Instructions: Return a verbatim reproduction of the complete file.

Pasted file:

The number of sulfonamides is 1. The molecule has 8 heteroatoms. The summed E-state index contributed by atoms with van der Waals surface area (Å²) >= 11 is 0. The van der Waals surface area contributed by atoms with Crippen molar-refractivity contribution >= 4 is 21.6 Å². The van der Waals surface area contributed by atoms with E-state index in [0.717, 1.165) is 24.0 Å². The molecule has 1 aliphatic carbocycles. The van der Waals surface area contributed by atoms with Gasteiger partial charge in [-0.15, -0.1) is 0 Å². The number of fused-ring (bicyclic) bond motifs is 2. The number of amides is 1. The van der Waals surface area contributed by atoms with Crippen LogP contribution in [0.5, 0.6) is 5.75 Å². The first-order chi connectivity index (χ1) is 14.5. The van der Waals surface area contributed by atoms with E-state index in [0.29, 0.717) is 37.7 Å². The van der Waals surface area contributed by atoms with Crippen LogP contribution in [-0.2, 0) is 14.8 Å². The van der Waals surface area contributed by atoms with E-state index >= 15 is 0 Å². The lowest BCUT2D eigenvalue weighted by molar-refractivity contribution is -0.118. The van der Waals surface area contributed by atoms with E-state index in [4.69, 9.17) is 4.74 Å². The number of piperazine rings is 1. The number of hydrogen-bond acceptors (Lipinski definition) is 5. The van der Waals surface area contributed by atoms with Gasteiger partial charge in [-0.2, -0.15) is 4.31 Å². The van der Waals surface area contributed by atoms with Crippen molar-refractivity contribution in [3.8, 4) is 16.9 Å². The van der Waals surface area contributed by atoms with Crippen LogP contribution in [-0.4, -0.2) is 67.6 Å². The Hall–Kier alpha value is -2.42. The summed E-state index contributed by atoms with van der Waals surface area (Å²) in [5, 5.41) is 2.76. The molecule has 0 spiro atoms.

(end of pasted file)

The number of sulfonamides is 1. The molecule has 8 heteroatoms. The summed E-state index contributed by atoms with van der Waals surface area (Å²) >= 11 is 0. The van der Waals surface area contributed by atoms with Crippen molar-refractivity contribution >= 4 is 21.6 Å². The van der Waals surface area contributed by atoms with E-state index in [0.717, 1.165) is 24.0 Å². The molecule has 1 aliphatic carbocycles. The van der Waals surface area contributed by atoms with Gasteiger partial charge in [-0.15, -0.1) is 0 Å². The number of fused-ring (bicyclic) bond motifs is 2. The number of amides is 1. The van der Waals surface area contributed by atoms with Crippen LogP contribution in [0.5, 0.6) is 5.75 Å². The first-order chi connectivity index (χ1) is 14.5. The van der Waals surface area contributed by atoms with E-state index in [0.29, 0.717) is 37.7 Å². The van der Waals surface area contributed by atoms with Crippen LogP contribution in [-0.2, 0) is 14.8 Å². The van der Waals surface area contributed by atoms with E-state index >= 15 is 0 Å². The lowest BCUT2D eigenvalue weighted by molar-refractivity contribution is -0.118. The van der Waals surface area contributed by atoms with E-state index in [4.69, 9.17) is 4.74 Å². The number of piperazine rings is 1. The number of hydrogen-bond acceptors (Lipinski definition) is 5. The van der Waals surface area contributed by atoms with Gasteiger partial charge in [-0.2, -0.15) is 4.31 Å². The van der Waals surface area contributed by atoms with Crippen molar-refractivity contribution in [3.8, 4) is 16.9 Å². The van der Waals surface area contributed by atoms with Crippen LogP contribution in [-0.4, -0.2) is 67.6 Å². The Hall–Kier alpha value is -2.42. The summed E-state index contributed by atoms with van der Waals surface area (Å²) in [5, 5.41) is 2.76. The molecule has 0 spiro atoms.